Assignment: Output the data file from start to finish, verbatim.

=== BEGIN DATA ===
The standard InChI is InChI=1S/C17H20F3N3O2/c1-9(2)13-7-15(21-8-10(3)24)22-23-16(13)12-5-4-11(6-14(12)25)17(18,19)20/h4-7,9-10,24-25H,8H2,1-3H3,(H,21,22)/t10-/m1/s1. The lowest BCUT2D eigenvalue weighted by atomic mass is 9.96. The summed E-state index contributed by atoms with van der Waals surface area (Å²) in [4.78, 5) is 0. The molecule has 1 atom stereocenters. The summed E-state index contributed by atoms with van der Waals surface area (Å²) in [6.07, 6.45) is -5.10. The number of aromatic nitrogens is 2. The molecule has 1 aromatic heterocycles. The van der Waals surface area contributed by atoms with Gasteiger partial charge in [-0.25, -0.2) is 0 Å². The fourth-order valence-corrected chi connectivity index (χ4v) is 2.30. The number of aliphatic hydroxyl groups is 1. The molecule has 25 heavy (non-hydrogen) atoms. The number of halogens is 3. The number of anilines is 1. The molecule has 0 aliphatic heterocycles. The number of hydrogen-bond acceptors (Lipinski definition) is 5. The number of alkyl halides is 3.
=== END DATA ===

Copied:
The standard InChI is InChI=1S/C17H20F3N3O2/c1-9(2)13-7-15(21-8-10(3)24)22-23-16(13)12-5-4-11(6-14(12)25)17(18,19)20/h4-7,9-10,24-25H,8H2,1-3H3,(H,21,22)/t10-/m1/s1. The lowest BCUT2D eigenvalue weighted by atomic mass is 9.96. The summed E-state index contributed by atoms with van der Waals surface area (Å²) in [4.78, 5) is 0. The molecule has 1 atom stereocenters. The summed E-state index contributed by atoms with van der Waals surface area (Å²) in [6.07, 6.45) is -5.10. The number of aromatic nitrogens is 2. The molecule has 1 aromatic heterocycles. The van der Waals surface area contributed by atoms with Gasteiger partial charge in [-0.25, -0.2) is 0 Å². The fourth-order valence-corrected chi connectivity index (χ4v) is 2.30. The number of aliphatic hydroxyl groups is 1. The molecule has 25 heavy (non-hydrogen) atoms. The number of halogens is 3. The number of anilines is 1. The molecule has 0 aliphatic heterocycles. The number of hydrogen-bond acceptors (Lipinski definition) is 5. The number of alkyl halides is 3.